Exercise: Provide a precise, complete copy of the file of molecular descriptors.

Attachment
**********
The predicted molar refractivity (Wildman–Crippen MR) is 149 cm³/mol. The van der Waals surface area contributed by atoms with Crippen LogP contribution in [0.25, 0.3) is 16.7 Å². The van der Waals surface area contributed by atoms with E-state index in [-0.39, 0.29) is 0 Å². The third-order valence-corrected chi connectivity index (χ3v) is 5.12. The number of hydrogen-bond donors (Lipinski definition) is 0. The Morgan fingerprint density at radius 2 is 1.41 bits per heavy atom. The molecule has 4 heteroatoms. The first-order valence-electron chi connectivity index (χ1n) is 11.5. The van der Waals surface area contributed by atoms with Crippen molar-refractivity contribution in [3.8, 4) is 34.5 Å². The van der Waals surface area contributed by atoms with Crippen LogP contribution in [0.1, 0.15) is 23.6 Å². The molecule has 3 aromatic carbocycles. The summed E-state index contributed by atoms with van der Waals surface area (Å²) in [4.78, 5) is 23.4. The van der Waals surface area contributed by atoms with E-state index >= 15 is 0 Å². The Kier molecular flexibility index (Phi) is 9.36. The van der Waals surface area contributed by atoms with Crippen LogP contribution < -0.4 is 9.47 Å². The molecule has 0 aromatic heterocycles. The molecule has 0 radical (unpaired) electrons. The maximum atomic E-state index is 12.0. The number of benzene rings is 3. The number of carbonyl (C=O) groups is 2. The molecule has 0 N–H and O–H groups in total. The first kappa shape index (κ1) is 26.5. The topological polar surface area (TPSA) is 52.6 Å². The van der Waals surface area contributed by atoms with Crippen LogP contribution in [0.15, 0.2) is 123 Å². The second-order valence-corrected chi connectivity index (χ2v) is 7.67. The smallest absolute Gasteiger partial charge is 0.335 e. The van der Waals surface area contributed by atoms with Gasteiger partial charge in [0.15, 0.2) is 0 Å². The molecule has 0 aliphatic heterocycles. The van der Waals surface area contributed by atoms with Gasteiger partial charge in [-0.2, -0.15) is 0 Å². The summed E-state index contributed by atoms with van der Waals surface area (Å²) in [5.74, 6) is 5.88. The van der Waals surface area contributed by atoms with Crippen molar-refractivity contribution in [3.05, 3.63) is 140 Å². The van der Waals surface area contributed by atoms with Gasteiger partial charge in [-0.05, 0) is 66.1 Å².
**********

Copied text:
The predicted molar refractivity (Wildman–Crippen MR) is 149 cm³/mol. The van der Waals surface area contributed by atoms with Crippen LogP contribution in [0.25, 0.3) is 16.7 Å². The van der Waals surface area contributed by atoms with E-state index in [-0.39, 0.29) is 0 Å². The third-order valence-corrected chi connectivity index (χ3v) is 5.12. The number of hydrogen-bond donors (Lipinski definition) is 0. The Morgan fingerprint density at radius 2 is 1.41 bits per heavy atom. The molecule has 4 heteroatoms. The first-order valence-electron chi connectivity index (χ1n) is 11.5. The van der Waals surface area contributed by atoms with Crippen molar-refractivity contribution in [3.8, 4) is 34.5 Å². The van der Waals surface area contributed by atoms with Crippen LogP contribution in [0.1, 0.15) is 23.6 Å². The molecule has 3 aromatic carbocycles. The summed E-state index contributed by atoms with van der Waals surface area (Å²) in [4.78, 5) is 23.4. The van der Waals surface area contributed by atoms with E-state index >= 15 is 0 Å². The Kier molecular flexibility index (Phi) is 9.36. The van der Waals surface area contributed by atoms with Crippen LogP contribution < -0.4 is 9.47 Å². The molecule has 0 aromatic heterocycles. The molecule has 0 radical (unpaired) electrons. The maximum atomic E-state index is 12.0. The number of benzene rings is 3. The number of carbonyl (C=O) groups is 2. The molecule has 0 N–H and O–H groups in total. The first kappa shape index (κ1) is 26.5. The topological polar surface area (TPSA) is 52.6 Å². The van der Waals surface area contributed by atoms with Crippen LogP contribution in [0.15, 0.2) is 123 Å². The second-order valence-corrected chi connectivity index (χ2v) is 7.67. The smallest absolute Gasteiger partial charge is 0.335 e. The van der Waals surface area contributed by atoms with Gasteiger partial charge in [0.15, 0.2) is 0 Å². The molecule has 0 aliphatic heterocycles. The van der Waals surface area contributed by atoms with Gasteiger partial charge in [-0.2, -0.15) is 0 Å². The summed E-state index contributed by atoms with van der Waals surface area (Å²) in [5.74, 6) is 5.88. The van der Waals surface area contributed by atoms with Crippen molar-refractivity contribution in [3.05, 3.63) is 140 Å². The van der Waals surface area contributed by atoms with Gasteiger partial charge in [-0.05, 0) is 66.1 Å².